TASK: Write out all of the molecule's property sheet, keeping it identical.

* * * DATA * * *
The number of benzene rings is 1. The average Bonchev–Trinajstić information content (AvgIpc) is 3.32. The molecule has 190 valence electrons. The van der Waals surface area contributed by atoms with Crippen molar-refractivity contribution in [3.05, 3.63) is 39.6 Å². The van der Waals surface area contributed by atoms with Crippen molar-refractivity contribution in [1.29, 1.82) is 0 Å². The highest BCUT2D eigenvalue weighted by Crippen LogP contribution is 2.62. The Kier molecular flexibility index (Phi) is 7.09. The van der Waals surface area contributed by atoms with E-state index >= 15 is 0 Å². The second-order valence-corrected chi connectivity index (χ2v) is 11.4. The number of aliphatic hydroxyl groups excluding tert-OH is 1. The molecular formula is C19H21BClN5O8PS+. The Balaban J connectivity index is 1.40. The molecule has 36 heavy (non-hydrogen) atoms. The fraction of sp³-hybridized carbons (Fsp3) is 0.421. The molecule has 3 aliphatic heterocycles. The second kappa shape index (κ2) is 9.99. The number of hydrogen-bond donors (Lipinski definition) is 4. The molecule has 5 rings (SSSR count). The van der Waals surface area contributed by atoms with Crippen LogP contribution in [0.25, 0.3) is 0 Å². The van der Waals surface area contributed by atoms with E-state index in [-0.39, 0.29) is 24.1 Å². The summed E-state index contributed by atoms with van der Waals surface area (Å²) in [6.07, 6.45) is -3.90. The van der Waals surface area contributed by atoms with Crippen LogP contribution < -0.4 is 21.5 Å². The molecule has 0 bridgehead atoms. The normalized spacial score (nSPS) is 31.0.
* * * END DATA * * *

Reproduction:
The number of benzene rings is 1. The average Bonchev–Trinajstić information content (AvgIpc) is 3.32. The molecule has 190 valence electrons. The van der Waals surface area contributed by atoms with Crippen molar-refractivity contribution in [3.05, 3.63) is 39.6 Å². The van der Waals surface area contributed by atoms with Crippen molar-refractivity contribution in [1.29, 1.82) is 0 Å². The highest BCUT2D eigenvalue weighted by Crippen LogP contribution is 2.62. The Kier molecular flexibility index (Phi) is 7.09. The van der Waals surface area contributed by atoms with E-state index >= 15 is 0 Å². The second-order valence-corrected chi connectivity index (χ2v) is 11.4. The number of aliphatic hydroxyl groups excluding tert-OH is 1. The molecular formula is C19H21BClN5O8PS+. The Balaban J connectivity index is 1.40. The molecule has 36 heavy (non-hydrogen) atoms. The fraction of sp³-hybridized carbons (Fsp3) is 0.421. The molecule has 3 aliphatic heterocycles. The second kappa shape index (κ2) is 9.99. The number of hydrogen-bond donors (Lipinski definition) is 4. The molecule has 5 rings (SSSR count). The van der Waals surface area contributed by atoms with Crippen LogP contribution in [0.25, 0.3) is 0 Å². The van der Waals surface area contributed by atoms with E-state index in [-0.39, 0.29) is 24.1 Å². The summed E-state index contributed by atoms with van der Waals surface area (Å²) in [6.07, 6.45) is -3.90. The van der Waals surface area contributed by atoms with Crippen LogP contribution < -0.4 is 21.5 Å². The molecule has 0 bridgehead atoms. The normalized spacial score (nSPS) is 31.0.